2 more LIRR disability fraudsters given probation

(L-R) Thomas Delalla, a former train car repairman, (L-R) Thomas Delalla, a former train car repairman, and Brian Delgiorno, had earlier pleaded guilty to fraud, perjury and related charges after a Manhattan federal grand jury brought indictments against a total of 33 LIRR workers, claims facilitators and doctors. Photo Credit: Agaton Strom; Yeong-Ung Yang

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Two more ex-LIRR workers who cooperated with prosecutors in the railroad disability fraud investigation got probation Friday from a Manhattan federal judge who credited their help in the massive case.

Thomas Delalla, a former train car repairman, and Brian Delgiorno had earlier pleaded guilty to fraud, perjury and related charges after a Manhattan federal grand jury brought indictments against a total of 33 LIRR workers, claims facilitators and doctors. The fraud scheme involved railroad employees who prosecutors said submitted hundreds of millions of dollars in false disability claims "in droves" to boost their retirement incomes.

Both Delalla and Delgiorno, in separate proceedings, received identical sentences of three years probation along with three months home confinement from Judge Victor Marrero. However, Marrero imposed different restitution amounts: Delalla has to repay $156,742 while Delgiorno has a $160,470 obligation. The amounts apparently represent what they received in disability payments.

Delalla, 55, of West Islip, apologized for his actions and said being charged criminally has had a devastating impact on his family. He had worked as a mechanic before retiring in 2008.

"This is something I will have to live with for the rest of my life," Delalla told the court. "I made a promise to my family and myself that this mistake I made will not define the man I am."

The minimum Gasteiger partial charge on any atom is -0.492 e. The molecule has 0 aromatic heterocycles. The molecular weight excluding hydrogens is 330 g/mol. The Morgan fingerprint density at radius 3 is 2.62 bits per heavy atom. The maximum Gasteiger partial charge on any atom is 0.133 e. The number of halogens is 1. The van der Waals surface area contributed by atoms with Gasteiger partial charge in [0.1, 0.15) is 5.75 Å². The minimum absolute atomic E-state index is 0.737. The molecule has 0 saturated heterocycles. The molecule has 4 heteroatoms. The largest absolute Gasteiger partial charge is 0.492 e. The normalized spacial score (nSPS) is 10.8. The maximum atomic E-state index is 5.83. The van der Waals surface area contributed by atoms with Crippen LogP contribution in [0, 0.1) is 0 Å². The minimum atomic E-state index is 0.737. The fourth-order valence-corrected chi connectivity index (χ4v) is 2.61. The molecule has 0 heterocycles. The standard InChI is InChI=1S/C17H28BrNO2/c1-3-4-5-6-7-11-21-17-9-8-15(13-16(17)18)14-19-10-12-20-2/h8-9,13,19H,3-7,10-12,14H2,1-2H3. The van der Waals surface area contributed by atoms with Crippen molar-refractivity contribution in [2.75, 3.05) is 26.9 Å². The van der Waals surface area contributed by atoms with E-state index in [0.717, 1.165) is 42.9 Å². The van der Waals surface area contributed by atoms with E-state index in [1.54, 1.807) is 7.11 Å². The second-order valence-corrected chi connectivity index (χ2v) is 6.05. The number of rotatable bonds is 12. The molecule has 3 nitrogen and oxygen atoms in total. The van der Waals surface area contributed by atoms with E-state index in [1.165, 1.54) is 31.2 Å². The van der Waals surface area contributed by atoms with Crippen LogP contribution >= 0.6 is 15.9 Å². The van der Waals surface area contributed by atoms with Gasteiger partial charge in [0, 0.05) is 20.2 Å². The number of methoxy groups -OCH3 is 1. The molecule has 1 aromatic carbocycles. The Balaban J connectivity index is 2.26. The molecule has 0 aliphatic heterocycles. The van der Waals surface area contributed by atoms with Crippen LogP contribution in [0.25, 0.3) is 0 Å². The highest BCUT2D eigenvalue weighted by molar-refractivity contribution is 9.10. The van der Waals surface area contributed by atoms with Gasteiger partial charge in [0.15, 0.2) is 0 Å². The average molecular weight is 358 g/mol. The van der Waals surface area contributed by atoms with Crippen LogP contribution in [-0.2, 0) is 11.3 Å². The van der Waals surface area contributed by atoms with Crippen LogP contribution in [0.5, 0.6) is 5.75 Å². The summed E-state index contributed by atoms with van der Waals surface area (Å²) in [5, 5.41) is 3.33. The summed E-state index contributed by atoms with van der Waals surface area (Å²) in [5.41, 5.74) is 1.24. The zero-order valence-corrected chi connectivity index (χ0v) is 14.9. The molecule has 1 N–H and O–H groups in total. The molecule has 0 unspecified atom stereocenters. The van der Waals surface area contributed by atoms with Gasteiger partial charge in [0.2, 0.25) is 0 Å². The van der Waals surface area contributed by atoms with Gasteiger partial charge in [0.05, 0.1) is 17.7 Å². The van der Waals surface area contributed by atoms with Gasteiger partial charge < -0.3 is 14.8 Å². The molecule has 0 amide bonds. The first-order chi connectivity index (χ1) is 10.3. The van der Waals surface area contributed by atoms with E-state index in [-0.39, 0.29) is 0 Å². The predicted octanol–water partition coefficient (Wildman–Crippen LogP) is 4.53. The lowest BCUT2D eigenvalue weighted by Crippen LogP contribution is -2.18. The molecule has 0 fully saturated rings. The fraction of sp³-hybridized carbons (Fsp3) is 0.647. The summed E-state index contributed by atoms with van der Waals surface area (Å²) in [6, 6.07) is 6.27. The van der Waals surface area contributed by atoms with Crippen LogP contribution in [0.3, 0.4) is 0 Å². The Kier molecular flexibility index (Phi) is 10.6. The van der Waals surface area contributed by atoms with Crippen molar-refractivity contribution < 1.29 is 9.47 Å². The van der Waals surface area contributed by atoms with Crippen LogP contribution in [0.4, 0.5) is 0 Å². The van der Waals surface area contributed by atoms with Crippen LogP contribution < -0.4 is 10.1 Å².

Delgiorno, 56, of Howard Beach, apologized to Marrero and to his wife, who was the only spectator in the public gallery. He had worked as a car repairman-welder when he retired in 2008.

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Assistant U.S. Attorney Nicole Friedlander submitted memorandums to the court that detailed how Delalla and Delgiorno had cooperated with the government. She said their assistance had been "substantial" in uncovering what she called "the deeply ingrained culture of fraud at the LIRR."

The government's submission to the court helped Marrero justify a non-incarceration sentence for both defendants. Under federal sentencing guidelines, Delalla had faced up to 41 months in prison and Delgiorno up to 27 months.

It was unclear Friday what repayment schedule Delalla and Delgiorno would have to follow. Previous defendants who cooperated in the LIRR case and pleaded guilty were required to make payments of at least 10 percent of their gross incomes.

Friday's sentences were the last of the LIRR fraud cases that have led to prosecutions. Officials said a total of 33 defendants were charged, with 28 pleading guilty and five defendants convicted after trial.

"I am going to miss this, Ms. Friedlander," Marrero said wistfully as he prepared to leave the courtroom after Delgiorno was sentenced. "This is the last one."

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